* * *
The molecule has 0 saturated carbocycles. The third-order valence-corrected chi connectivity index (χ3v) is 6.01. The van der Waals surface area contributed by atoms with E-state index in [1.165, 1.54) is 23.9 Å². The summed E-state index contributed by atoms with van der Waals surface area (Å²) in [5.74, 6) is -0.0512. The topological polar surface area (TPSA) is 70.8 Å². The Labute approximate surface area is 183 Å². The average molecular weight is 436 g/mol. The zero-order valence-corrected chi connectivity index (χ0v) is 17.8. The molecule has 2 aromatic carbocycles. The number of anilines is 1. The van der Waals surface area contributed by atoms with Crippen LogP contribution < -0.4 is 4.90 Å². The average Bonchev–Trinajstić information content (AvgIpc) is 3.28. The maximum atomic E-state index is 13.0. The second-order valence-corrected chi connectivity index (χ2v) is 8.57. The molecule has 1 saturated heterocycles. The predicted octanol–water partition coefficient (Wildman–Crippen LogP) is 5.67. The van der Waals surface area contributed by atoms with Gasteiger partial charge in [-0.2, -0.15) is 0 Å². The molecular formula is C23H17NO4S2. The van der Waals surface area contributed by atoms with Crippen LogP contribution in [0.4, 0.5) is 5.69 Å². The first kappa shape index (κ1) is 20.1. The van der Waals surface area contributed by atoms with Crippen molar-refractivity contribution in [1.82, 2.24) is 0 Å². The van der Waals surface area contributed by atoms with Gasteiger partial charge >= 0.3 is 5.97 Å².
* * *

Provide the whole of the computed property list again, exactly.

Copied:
The molecule has 0 saturated carbocycles. The third-order valence-corrected chi connectivity index (χ3v) is 6.01. The van der Waals surface area contributed by atoms with E-state index in [1.165, 1.54) is 23.9 Å². The summed E-state index contributed by atoms with van der Waals surface area (Å²) in [5.74, 6) is -0.0512. The topological polar surface area (TPSA) is 70.8 Å². The Labute approximate surface area is 183 Å². The average molecular weight is 436 g/mol. The zero-order valence-corrected chi connectivity index (χ0v) is 17.8. The molecule has 2 aromatic carbocycles. The number of anilines is 1. The van der Waals surface area contributed by atoms with Crippen LogP contribution < -0.4 is 4.90 Å². The average Bonchev–Trinajstić information content (AvgIpc) is 3.28. The maximum atomic E-state index is 13.0. The second-order valence-corrected chi connectivity index (χ2v) is 8.57. The molecule has 1 saturated heterocycles. The predicted octanol–water partition coefficient (Wildman–Crippen LogP) is 5.67. The van der Waals surface area contributed by atoms with Gasteiger partial charge in [-0.2, -0.15) is 0 Å². The molecular formula is C23H17NO4S2. The van der Waals surface area contributed by atoms with Crippen LogP contribution in [0.4, 0.5) is 5.69 Å². The first kappa shape index (κ1) is 20.1. The van der Waals surface area contributed by atoms with Crippen molar-refractivity contribution in [1.82, 2.24) is 0 Å². The van der Waals surface area contributed by atoms with Gasteiger partial charge >= 0.3 is 5.97 Å².